Norwegian Language Blog

Animal Talk Posted by on Jun 24, 2018 in Nature

(Free image from Pixabay; no copyright.)

Hunden er menneskets beste venn (the dog is man’s best friend), the saying goes. Some would disagree and say katten (the cat), or maybe even gullfisken (the gold fish) or kanarifuglen (the canary), if you’re that kind of person! In any case, dyr (animals) are fascinating – and you need words to discuss them with your fellow humans. Here is a selection of tamme og ville dyr (tame and wild animals) in Norway:

  • sauer (sheep) are common everywhere, particularly in Vestlandet (the west country). The male sheep is called a vær [vare], and the offspring’s a lam (lamb). Many sheep spend the hot season eating lots of yummy gress (grass) in the mountains – until it’s time for the autumn sauesanking (sheep gathering). A classic Norwegian children’s song goes: Bæ bæ lille lam, har du noe ull? (Baa baa little lamb, do you have some wool?)
  • geiter [yie-ter] (goats). Mmm, Norwegian geitost – need I say more? 🙂 The male is called a geitebukk, and the kid’s a kje. Keep an eye on your travel gear – goats eat everything!
  • kuer (or kyr – both mean ”cows”). I don’t know any country where people drink as much melk (milk) as in Norway, so obviously cows are popular! 🙂 The male is an okse (ox) and their little toddler is a kalv (calf).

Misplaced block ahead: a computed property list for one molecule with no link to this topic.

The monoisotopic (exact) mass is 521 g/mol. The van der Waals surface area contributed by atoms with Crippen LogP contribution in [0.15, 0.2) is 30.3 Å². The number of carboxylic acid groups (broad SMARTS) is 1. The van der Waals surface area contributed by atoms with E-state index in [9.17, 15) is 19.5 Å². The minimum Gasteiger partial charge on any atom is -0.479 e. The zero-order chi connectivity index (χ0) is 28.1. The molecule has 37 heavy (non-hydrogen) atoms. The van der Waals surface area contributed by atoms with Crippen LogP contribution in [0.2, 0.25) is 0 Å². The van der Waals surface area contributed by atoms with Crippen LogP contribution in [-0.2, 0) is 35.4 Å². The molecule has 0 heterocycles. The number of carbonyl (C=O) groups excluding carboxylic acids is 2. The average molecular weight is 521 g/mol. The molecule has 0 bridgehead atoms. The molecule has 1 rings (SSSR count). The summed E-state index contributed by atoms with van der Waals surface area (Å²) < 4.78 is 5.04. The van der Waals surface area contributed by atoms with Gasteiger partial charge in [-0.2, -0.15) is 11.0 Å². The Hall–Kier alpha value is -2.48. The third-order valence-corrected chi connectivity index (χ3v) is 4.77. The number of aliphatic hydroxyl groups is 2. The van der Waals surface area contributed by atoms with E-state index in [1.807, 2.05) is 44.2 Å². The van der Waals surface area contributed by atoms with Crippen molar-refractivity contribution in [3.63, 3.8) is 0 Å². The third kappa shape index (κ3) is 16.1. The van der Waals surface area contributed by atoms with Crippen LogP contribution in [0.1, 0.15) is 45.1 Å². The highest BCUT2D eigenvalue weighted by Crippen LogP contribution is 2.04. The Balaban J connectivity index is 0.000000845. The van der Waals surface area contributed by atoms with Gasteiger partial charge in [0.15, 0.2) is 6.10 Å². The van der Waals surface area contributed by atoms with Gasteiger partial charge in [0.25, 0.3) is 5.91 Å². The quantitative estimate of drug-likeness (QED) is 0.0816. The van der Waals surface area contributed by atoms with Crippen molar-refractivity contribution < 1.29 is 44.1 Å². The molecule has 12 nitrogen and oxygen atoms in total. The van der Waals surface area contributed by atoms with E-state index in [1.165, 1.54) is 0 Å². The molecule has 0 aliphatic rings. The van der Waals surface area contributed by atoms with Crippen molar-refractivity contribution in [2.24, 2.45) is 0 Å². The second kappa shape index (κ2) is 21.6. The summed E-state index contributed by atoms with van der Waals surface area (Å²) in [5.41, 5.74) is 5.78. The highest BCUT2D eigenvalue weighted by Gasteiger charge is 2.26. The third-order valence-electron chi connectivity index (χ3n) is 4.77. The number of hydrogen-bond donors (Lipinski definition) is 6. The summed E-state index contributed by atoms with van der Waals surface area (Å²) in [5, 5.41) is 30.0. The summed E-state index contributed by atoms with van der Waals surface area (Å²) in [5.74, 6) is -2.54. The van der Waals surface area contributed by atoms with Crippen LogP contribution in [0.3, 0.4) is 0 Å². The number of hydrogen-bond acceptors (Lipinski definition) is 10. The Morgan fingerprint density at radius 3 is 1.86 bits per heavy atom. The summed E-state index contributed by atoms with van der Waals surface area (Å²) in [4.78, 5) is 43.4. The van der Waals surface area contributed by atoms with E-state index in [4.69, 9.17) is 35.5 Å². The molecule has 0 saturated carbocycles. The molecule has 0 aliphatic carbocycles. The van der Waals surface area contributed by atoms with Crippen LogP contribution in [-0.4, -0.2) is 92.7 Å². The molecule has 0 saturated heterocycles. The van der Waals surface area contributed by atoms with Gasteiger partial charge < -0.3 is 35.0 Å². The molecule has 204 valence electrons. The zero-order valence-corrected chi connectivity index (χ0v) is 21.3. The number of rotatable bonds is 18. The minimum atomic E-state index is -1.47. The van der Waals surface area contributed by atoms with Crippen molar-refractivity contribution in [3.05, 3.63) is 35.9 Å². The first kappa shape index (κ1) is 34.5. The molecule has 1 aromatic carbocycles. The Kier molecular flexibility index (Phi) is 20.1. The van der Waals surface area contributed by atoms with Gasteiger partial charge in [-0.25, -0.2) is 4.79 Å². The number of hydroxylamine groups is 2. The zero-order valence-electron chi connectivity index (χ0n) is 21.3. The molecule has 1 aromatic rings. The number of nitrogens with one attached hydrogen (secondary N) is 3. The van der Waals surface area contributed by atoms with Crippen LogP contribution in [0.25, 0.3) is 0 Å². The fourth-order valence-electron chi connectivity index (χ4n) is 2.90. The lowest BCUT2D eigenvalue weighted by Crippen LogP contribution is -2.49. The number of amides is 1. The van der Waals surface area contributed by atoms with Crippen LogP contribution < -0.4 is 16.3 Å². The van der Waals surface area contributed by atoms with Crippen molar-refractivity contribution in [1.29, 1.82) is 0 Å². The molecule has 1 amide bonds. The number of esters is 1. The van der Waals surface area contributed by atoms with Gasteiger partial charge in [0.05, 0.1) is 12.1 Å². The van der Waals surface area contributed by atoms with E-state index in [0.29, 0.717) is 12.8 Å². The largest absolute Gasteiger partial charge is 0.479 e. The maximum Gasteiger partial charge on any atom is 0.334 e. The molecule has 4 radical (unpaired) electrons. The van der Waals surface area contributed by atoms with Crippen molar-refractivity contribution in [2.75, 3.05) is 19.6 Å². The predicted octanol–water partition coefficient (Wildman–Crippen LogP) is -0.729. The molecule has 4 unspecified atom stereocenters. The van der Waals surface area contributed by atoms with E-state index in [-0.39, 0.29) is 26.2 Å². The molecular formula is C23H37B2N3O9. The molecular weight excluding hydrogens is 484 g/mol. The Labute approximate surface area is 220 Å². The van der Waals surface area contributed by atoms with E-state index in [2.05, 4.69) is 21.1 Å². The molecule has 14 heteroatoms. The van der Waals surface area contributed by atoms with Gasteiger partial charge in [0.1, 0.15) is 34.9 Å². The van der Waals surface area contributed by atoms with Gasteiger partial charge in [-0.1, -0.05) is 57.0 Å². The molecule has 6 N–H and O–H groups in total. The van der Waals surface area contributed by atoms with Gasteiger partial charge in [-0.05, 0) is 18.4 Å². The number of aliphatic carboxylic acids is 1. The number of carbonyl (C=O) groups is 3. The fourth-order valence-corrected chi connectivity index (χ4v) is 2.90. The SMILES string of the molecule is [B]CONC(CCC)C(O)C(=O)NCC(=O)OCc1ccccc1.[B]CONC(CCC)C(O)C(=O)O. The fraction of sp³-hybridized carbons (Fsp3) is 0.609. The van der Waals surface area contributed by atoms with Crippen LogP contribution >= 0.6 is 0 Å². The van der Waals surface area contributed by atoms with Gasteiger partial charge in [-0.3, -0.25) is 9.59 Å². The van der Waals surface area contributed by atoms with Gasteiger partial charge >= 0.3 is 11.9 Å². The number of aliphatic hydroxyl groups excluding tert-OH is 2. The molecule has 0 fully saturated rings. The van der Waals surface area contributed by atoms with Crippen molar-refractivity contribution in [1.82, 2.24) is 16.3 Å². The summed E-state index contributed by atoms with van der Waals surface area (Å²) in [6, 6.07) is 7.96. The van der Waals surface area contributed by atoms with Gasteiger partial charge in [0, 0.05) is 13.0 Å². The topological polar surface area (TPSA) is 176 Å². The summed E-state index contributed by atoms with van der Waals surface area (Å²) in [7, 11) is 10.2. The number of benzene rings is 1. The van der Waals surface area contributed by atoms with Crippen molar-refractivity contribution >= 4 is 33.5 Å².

• Isbjørner (polar beers) only live on the islands of Svalbard, far north of the Norwegian mainland. (Free photo from Pixabay; no copyright.)

    ulv, bjørn, jerv og gaupe (wolf, bear, wolverine and lynx). Farmers hate these rovdyr (carnivores), because they sometimes take a sheep for lunch. As a tourist you probably have to travel far into nature and have a lot of luck to see one of these very rare animals…

  • reven (the fox) is more fredelig (peaceful) – even if nobody knows what it says! 🙂 It might snatch a høne, hane, kylling (hen, rooster, chicken) or a kanin [caNEEN] (rabbit), though. Also, watch out for ørner (eagles).
  • elger og reinsdyr (mooses and reindeer) are a bit more common – that’s why you see those skilter (signs) everywhere! 🙂
  • a hest (horse) is either a hoppe (mare), a hingst (stallion) or a føll (foal).
  • last but not least – hunder get valper (puppies); katter get kattunger (kittens)…
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About the Author: Bjørn A. Bojesen

I was born in Denmark, but spent large parts of my childhood and study years in Norway. I later returned to Denmark, where I finished my MA in Scandinavian Studies. Having relatives in Sweden as well, I feel very Scandinavian! I enjoy reading and travelling, and sharing stories with you! You’re always welcome to share your thoughts with me and the other readers.